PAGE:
This balanced approach, in which the courts will only prohibit generics from entering the marketplace in circumstances where the innovator can prove that the use patent would be infringed by third parties, is critical to the viability of use patents. Otherwise, a generic manufacturer could simply make bald assertions in the NOC proceeding that its drug will only be promoted for non-patented uses and then, after the Notice of Compliance has been issued, simply turn a blind eye (or give a gentle nudge) to unauthorized uses by third parties. Indeed, the problem is exacerbated by the fact that provincial formularies often provide incentives for doctors and pharmacists to exchange generics for innovator drugs with little or no guidance concerning the appropriate legal uses (see, for example, Astrazeneca Canada Inc v Apotex Inc, [2006] MJ No 38 (Mn Ct A)). In this regard, a brief word on provincial formularies is warranted.

Provincial formularies

After Health Canada issues a Notice of Compliance, the drug then gets registered on provincial formularies. These formularies are governed by various provincial legislation and regulations that determine which drugs can be interchanged and the level of their maximum price. Under some provincial formularies, pharmacists are required to substitute the lowest-priced interchangeable drug in the formulary unless a doctor specifically writes a "no substitution" script. Further, at least in Ontario, the price of the drug sets the amount of reimbursement to the pharmacist if the drug is dispensed to selected categories of customers, such as senior citizens (see Apotex v Ontario (Minister of Health), (2002) 17 CPR (4th) 1 at para 2 (Ont Ct A)). In this context, bioequivalent drugs are frequently interchanged in an unfettered manner without any limitation on approved uses.

Accordingly, it is not surprising that — contrary to their assurances during the NOC proceedings — a number of generic drug manufacturers have attempted to have their drugs listed on drug formularies as completely interchangeable, even though their legal ability to sell the drug is circumscribed to specific non-patented uses.

The most notable example of this occurred in Apotex v Ontario (Minister of Health), (2002) 17 CPR (4th) 1 (Ont Ct A), in which Pfizer marketed sertraline for the treatment of depression, compulsive disorder and panic disorder. While Pfizer's patent for the treatment of depression expired, it still held use patents for compulsive disorder and panic disorder. In serving its Notice of Allegation, Apotex alleged that it would not make, construct, use, or sell sertraline for the valid patented uses. As a result, Pfizer did not file a Notice of Allegation, but allowed Apotex to enter the market solely to treat depression, and a Notice of Compliance was issued by Health Canada that strictly prohibited Apotex from selling sertraline for compulsive disorder and panic disorder (Apotex Inc v Ontario (Minister of Health) (2000) 10 CPR (4th) 166 at para 14 (Ont Sup Ct)).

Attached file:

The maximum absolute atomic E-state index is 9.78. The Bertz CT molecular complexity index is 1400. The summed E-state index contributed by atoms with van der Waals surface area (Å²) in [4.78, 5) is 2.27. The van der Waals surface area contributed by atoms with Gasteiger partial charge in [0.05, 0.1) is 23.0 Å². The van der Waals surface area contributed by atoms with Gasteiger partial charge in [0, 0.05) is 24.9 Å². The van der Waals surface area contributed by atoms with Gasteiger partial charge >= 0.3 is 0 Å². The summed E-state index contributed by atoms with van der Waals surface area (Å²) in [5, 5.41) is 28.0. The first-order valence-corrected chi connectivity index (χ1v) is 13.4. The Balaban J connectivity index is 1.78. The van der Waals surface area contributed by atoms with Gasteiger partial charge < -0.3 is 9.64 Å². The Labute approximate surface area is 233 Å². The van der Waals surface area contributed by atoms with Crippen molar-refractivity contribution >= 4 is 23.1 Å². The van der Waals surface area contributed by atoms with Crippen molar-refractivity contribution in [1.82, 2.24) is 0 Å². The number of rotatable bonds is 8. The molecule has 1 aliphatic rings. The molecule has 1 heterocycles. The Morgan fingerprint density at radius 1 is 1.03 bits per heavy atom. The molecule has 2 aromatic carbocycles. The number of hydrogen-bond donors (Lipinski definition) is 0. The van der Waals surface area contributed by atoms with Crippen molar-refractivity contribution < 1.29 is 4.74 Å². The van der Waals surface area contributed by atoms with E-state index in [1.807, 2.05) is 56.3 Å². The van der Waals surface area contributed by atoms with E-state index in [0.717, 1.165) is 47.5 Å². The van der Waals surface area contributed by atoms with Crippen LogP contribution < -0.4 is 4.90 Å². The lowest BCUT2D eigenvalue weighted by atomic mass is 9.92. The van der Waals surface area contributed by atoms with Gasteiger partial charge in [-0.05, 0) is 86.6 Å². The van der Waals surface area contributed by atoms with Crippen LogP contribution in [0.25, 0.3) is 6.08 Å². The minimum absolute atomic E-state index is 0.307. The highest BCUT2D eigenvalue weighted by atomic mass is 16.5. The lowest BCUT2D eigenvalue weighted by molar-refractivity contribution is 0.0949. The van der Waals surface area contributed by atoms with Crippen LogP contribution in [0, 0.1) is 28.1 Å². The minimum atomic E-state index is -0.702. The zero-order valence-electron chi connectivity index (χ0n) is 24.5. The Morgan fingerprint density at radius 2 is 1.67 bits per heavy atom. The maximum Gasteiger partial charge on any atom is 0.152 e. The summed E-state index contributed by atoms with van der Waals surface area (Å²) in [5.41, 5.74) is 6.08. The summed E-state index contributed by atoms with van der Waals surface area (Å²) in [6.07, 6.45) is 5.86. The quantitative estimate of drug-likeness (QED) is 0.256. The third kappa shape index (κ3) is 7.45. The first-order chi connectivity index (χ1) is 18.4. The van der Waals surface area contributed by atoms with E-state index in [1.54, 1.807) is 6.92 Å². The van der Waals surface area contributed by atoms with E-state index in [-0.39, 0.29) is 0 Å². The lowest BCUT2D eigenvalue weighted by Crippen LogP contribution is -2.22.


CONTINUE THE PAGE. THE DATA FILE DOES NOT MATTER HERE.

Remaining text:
Upon receiving the Notice of Compliance, Health Ontario listed Apotex's sertraline on the Ontario formulary as interchangeable strictly for the treatment of depression. Due to Apotex's limited ability to sell the drug legally, Health Ontario placed an asterisk on Apotex's sertraline listing on the formulary specifying that it was only for the treatment of depression. In response to this indication of limited use, the president of Apotex sent a letter to the pharmacists of Ontario in which he urged pharmacists to dispense Apotex's sertraline without regard to indications. Indeed, in sharp contrast with the assurances of limited use in its NOA, Sherman wrote that the Ontario Drug Benefit Formulary had taken the "unprecedented step" of stating that

interchangeability is for treatment of depression, thus suggesting non-interchangeability for other uses. ... This statement by the Ministry is not only unprecedented, but unlawful. ... Why has the Ministry done this? It appears that Pfizer has told the Ministry that use of generic products other than for depression would violate Pfizer's patents for such indications. It is irresponsible for the Ministry to submit to such pressure from Pfizer (Apotex v Ontario (Minister of Health), 10 CPR (4th) 166 at para 17 (Ont Sup Ct).

Soon thereafter, Apotex brought an application for judicial review to force the Ontario Formulary to remove the restriction on the interchangeable use of sertraline, despite the fact that it was only allowed to be sold for depression pursuant to Health Canada's NOC. Both the Divisional Court and the Ontario Court of Appeal rejected Apotex's arguments, holding that Apotex's sertraline was only legally sold to treat depression and that Apotex's attempt to sell sertraline for other disorders would be illegal and in breach of the Canada Food and Drugs Act . In short, the courts of Ontario held that it was well within the government's rights that the formulary for interchangeable drugs only lists those drugs that are legal to sell (Apotex v Ontario (Minister of Health), (2002) 17 CPR (4th) 1 at paras 13-14 (Ont Ct A)).

Changes to the PMNOC Regulations: unfairly tipping the scales?

On December 11 2004, the Canadian government published proposed changes, inter alia, to the Patented Medicines (Notice of Compliance) Regulations (NOC Regulations) under the Patent Act. One of the proposed amendments would allow a generic company a new ground in its Notice of Allegation that will potentially strike a blow to new use patents. Under proposed Section 5(1)(b)(v), a generic company can allege that it will not be seeking approval for a patented use. Essentially, this proposed amendment will allow a generic company to bypass new use patents simply by asserting that the generic will only be expressly marketing the drug for old uses. In the context of past wilful blindness by generics to infringing third party uses, coupled with the trend to make all bioequivalent drugs interchangeable on provincial formularies, innovator companies have reason to be concerned about possible abuses to the proposed amendment.